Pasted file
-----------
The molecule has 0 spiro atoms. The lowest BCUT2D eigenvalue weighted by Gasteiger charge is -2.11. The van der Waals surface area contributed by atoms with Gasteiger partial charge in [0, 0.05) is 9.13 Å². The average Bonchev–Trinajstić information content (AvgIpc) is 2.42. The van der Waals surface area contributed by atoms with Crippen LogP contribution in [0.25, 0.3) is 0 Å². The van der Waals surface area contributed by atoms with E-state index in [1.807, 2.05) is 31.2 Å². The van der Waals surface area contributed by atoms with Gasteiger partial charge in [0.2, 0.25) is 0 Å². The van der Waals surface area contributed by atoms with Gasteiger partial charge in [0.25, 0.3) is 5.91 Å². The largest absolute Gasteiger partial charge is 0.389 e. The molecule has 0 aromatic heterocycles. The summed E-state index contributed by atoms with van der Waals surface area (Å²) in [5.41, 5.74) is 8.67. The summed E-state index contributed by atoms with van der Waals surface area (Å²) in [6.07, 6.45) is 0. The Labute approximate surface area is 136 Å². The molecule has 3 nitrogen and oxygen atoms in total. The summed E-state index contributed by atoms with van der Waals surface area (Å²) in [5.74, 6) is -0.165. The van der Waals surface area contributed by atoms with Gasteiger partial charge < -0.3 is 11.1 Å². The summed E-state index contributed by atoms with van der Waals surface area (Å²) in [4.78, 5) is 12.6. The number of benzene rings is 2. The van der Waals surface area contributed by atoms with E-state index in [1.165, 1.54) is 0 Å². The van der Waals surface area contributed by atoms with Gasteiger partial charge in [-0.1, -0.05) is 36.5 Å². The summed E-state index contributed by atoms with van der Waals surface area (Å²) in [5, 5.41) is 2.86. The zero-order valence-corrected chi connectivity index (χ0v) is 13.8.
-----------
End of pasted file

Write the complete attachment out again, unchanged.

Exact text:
The molecule has 0 spiro atoms. The lowest BCUT2D eigenvalue weighted by Gasteiger charge is -2.11. The van der Waals surface area contributed by atoms with Gasteiger partial charge in [0, 0.05) is 9.13 Å². The average Bonchev–Trinajstić information content (AvgIpc) is 2.42. The van der Waals surface area contributed by atoms with Crippen LogP contribution in [0.25, 0.3) is 0 Å². The van der Waals surface area contributed by atoms with E-state index in [1.807, 2.05) is 31.2 Å². The van der Waals surface area contributed by atoms with Gasteiger partial charge in [0.2, 0.25) is 0 Å². The van der Waals surface area contributed by atoms with Gasteiger partial charge in [0.25, 0.3) is 5.91 Å². The largest absolute Gasteiger partial charge is 0.389 e. The molecule has 0 aromatic heterocycles. The summed E-state index contributed by atoms with van der Waals surface area (Å²) in [5.41, 5.74) is 8.67. The summed E-state index contributed by atoms with van der Waals surface area (Å²) in [6.07, 6.45) is 0. The Labute approximate surface area is 136 Å². The molecule has 3 nitrogen and oxygen atoms in total. The summed E-state index contributed by atoms with van der Waals surface area (Å²) in [5.74, 6) is -0.165. The van der Waals surface area contributed by atoms with Gasteiger partial charge < -0.3 is 11.1 Å². The summed E-state index contributed by atoms with van der Waals surface area (Å²) in [4.78, 5) is 12.6. The number of benzene rings is 2. The van der Waals surface area contributed by atoms with E-state index in [1.165, 1.54) is 0 Å². The van der Waals surface area contributed by atoms with Gasteiger partial charge in [-0.1, -0.05) is 36.5 Å². The summed E-state index contributed by atoms with van der Waals surface area (Å²) in [5, 5.41) is 2.86. The zero-order valence-corrected chi connectivity index (χ0v) is 13.8.